The great lengths taken by the Ninth Circuit to ignore basic matters of law is also staggering. The court attempts to distinguish the issues before it from the issues examined by the Supreme Court in Planned Parenthood v. Casey and Gonzales v. Carhart by claiming that those Supreme Court cases only involved states’ interests in as-yet unborn fetal life, while the Arizona law is based on the state’s interest in protecting women’s health. This attempted distinction is misguided as both Casey and Gonzales involved state interests related to maternal health, and both cases affirmed the “essential holding” in Roe v. Wade that “the State has legitimate interests from the outset of pregnancy in protecting the health of the woman.”

In fact, the Ninth Circuit contradicts itself in its own opinion by subsequently noting that the “undue burden claim in Gonzales was based solely on the [federal partial-birth abortion ban’s] failure to allow [partial-birth abortion] when required to protect a woman’s health.

By errantly attempting to distinguish Casey and Gonzales, the Ninth Circuit also embraces the necessity to ignore other crucial aspects of those decisions. 

Currently, states have a certain leeway in protecting women’s health. Instead of adopting the Supreme Court’s determination that medical disagreement over the effect of an abortion regulation coupled with commonly used alternative procedures means that the state must be given wide discretion to protect women, the Ninth Circuit instead employs its own manufactured and incorrect standard of review.  Apparently, the Supreme Court is not informed enough for the Ninth Circuit.

The Ninth Circuit points to its own earlier decision in Tucson Woman’s Clinic v. Eden for the incorrect proposition that abortion regulations based solely on maternal-health interests are to be treated differently than the laws evaluated in Casey and Gonzales

Ignoring Supreme Court precedent, the Ninth Circuit claims that the following factors should be utilized in weighing whether the state’s interest in protecting women’s health outweighs the burden an abortion regulation places on women: 1) increase in cost; 2) delays (“extra visits”); 3) hindering the abortion provider’s “medical judgment”; and 4) socioeconomic factors.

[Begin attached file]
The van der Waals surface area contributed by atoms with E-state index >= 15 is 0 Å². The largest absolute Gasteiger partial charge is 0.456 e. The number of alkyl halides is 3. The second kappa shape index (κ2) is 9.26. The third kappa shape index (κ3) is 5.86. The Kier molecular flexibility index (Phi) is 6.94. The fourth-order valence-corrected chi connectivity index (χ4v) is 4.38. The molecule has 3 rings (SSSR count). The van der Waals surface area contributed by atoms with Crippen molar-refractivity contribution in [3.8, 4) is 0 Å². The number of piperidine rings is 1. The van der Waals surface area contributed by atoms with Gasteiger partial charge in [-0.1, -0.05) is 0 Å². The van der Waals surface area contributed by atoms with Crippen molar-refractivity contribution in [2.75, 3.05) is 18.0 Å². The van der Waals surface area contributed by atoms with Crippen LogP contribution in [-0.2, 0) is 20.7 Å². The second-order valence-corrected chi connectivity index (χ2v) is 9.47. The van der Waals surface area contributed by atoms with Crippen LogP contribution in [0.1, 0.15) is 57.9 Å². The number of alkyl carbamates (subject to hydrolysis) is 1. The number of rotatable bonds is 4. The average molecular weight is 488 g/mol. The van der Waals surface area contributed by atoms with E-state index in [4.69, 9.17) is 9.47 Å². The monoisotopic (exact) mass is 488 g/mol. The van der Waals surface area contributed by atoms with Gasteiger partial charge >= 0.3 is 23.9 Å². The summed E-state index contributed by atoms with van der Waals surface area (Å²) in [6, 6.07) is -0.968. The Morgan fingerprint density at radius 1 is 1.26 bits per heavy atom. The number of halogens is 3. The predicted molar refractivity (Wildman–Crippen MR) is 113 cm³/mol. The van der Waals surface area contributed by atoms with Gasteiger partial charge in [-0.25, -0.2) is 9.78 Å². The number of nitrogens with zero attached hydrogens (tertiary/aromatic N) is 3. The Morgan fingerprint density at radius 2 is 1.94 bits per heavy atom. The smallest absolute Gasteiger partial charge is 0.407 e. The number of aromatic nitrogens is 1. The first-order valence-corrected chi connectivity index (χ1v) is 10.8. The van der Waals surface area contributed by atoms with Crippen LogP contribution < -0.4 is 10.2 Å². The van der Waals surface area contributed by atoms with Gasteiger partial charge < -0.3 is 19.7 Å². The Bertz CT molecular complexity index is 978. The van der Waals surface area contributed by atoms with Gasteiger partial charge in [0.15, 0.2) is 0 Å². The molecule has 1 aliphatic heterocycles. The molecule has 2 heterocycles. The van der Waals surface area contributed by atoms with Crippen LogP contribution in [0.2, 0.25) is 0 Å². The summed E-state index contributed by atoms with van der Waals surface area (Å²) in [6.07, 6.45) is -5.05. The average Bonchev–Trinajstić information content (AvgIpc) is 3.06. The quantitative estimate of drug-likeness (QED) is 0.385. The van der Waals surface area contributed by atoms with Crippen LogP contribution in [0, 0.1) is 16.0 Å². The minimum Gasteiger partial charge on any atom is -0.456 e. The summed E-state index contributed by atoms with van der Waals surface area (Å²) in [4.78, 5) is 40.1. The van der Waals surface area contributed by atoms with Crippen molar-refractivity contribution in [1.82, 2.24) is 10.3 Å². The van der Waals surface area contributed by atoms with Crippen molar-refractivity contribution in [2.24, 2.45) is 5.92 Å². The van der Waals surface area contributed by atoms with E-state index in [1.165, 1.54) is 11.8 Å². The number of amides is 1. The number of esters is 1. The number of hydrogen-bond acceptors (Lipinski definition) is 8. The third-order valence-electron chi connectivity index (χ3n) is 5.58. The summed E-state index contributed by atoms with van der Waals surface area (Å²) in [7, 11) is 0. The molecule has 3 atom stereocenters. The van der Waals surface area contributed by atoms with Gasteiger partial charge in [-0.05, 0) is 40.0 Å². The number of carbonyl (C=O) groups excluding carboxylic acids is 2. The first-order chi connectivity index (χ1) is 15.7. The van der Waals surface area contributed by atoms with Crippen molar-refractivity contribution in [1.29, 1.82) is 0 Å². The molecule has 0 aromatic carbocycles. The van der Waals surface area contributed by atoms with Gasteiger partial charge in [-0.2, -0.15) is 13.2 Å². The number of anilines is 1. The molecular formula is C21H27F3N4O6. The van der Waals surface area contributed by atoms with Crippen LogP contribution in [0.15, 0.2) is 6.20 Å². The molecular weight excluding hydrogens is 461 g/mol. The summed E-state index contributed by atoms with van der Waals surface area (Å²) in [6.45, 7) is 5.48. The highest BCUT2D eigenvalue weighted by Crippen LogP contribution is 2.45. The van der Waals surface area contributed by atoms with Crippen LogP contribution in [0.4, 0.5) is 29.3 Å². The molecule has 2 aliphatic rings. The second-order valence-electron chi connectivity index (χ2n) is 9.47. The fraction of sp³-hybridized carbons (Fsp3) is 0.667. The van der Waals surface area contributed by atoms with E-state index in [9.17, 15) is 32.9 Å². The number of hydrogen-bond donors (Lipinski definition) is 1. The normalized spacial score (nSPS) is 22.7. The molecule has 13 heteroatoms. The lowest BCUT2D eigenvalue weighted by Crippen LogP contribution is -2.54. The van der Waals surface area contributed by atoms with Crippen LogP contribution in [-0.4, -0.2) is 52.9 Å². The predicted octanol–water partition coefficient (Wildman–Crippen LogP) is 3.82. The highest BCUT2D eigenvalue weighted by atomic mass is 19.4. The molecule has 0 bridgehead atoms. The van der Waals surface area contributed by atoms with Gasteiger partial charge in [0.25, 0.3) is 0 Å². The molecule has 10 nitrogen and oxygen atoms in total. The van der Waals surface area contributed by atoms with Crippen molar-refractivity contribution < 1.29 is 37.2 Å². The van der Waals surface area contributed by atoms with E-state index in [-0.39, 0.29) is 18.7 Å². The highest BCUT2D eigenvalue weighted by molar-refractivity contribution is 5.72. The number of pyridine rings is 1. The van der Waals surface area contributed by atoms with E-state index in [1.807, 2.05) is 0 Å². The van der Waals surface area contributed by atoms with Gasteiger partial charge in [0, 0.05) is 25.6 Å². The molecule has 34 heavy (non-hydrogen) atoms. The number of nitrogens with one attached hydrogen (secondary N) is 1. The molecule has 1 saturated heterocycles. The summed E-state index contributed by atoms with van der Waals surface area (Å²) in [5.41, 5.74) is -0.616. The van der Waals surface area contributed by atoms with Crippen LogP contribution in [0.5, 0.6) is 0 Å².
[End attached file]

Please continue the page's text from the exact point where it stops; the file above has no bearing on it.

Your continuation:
The Ninth Circuit’s creation is completely at odds with Supreme Court precedent.  In Casey, the Court rejected claims that incidental increases in cost, delay, or extra office visits interfere with the “right” to abortion.  In Gonzales, the Court took great strides to affirm the state’s “significant role to play in regulating the medical profession” and that “abortion doctors” are “not entitled to ignore regulations that direct them to use reasonable alternative procedures.” 

What the Ninth Circuit chooses to ignore — and not examine in its decision — is also telling. 

For example, the court never addresses the fact that surgical abortion is a safer alternative to chemical abortion.  Of course, such an acknowledgment would undermine the court’s clear determination to find the Arizona regulation burdensome. 

Cherry-picking through the amicus briefs submitted, the Ninth Circuit relies on the American College of Obstetricians and Gynecologists while completely ignoring evidence that counters them in a brief submitted by the Arizona legislators (and drafted by AUL) that provides a wealth of data refuting all of the court’s false assumptions about abortion-inducing drugs.

A silver lining exists in the Ninth Circuit’s opinion, replete though it be with legal and evidentiary errors. With a “circuit split” in the works, it’s more likely that the Supreme Court will be called upon to determine the constitutionality of state regulations of dangerous life-ending drugs. The health-risks of abortion for women will not be ignored forever.

— Mailee Smith is a staff attorney at Americans United for Life, overseeing creation of amicus briefs including one in this case.